Other results were also somewhat surprising. Researchers knew that mutations in signaling genes, which help control cell growth and development, were very common in AML, and thought that all AML samples may have at least one signaling gene mutation. But the TCGA findings showed that these genes are mutated in only 60 percent of cases. These include mutations in the gene FLT3, which occur in about a third of cases, making it one of the most commonly mutated genes in AML. FLT3 is important for normal blood cell development. The researchers also found that many AML patients have concurrent mutations in three commonly mutated genes: FLT3, NPM1 and DNMT3A. Patients with this combination of gene mutations appear to have a unique subtype of AML.
Investigators unexpectedly found recurring mutations in cohesin genes, which are important in cell division.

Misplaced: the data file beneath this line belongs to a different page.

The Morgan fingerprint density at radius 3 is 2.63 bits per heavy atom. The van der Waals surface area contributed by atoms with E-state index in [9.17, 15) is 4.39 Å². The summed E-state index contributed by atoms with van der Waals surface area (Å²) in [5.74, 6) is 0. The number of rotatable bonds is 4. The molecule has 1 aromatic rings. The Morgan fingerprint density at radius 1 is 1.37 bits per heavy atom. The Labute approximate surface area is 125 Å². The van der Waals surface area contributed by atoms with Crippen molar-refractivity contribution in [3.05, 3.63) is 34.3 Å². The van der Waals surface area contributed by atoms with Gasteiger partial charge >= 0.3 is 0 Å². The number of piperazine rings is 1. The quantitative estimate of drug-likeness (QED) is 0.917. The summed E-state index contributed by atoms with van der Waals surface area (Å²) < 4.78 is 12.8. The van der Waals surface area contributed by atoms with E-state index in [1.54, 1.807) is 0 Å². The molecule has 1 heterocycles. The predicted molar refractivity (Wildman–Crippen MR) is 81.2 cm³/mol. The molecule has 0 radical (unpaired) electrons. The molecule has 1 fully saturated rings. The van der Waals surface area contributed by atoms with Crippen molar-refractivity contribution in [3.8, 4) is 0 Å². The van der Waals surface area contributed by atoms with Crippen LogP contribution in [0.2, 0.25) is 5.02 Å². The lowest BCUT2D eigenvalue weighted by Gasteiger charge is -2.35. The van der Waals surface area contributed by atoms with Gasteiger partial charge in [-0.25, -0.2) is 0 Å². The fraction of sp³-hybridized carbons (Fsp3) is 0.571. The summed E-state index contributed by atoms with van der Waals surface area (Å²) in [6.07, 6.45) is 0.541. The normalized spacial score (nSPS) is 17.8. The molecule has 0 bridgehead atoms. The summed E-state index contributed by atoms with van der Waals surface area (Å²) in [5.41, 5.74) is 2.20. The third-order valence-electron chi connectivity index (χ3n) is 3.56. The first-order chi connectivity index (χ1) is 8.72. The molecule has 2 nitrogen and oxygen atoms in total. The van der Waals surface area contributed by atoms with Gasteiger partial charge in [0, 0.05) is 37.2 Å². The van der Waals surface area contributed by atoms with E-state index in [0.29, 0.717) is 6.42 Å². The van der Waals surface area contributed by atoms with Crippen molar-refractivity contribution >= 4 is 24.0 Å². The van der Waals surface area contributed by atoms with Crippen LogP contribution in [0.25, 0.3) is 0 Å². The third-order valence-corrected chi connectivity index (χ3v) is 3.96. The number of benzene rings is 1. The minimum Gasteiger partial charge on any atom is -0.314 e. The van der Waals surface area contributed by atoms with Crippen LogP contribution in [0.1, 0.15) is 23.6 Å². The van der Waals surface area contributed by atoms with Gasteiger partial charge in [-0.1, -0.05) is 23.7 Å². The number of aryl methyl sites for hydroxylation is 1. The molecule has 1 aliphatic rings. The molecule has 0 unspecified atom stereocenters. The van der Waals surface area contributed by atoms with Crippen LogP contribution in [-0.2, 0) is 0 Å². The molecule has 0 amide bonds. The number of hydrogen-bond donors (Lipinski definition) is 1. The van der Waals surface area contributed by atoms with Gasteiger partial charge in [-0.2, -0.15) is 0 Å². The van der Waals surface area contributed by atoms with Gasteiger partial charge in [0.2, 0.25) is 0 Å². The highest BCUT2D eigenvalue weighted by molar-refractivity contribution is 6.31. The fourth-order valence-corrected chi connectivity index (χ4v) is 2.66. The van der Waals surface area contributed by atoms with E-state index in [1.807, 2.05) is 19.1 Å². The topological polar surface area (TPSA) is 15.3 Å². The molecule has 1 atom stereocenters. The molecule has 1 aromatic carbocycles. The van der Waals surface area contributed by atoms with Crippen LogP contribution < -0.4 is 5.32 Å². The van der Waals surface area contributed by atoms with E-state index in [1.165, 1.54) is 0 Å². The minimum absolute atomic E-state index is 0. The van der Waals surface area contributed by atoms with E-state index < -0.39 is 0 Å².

The study is the first to report a recurrently mutated microRNA gene in AML. MicroRNAs can play an important role in regulating gene expression, particularly in turning off gene activity.
Abnormal chromosome rearrangements and gene fusions (where two genes join to form a new, altered gene) are frequently useful in diagnosing and providing prognostic information for AML patients. The study uncovered many such fusions that had not been described before, and nearly half of the AML samples were found to have gene fusions.
Currently, only a few good markers exist to help guide treatment decisions for the majority of patients with intermediate risk. Some of the recurrently mutated genes identified in this study may allow for better prognostic information that will be relevant for AML patients.
"We've never had such a complete picture of AML, and this data set will be mined by researchers for years," said co-study leader Richard Wilson, Ph.D., director of Washington University's Genome Institute. "These findings have probably identi
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NIH/National Cancer Institute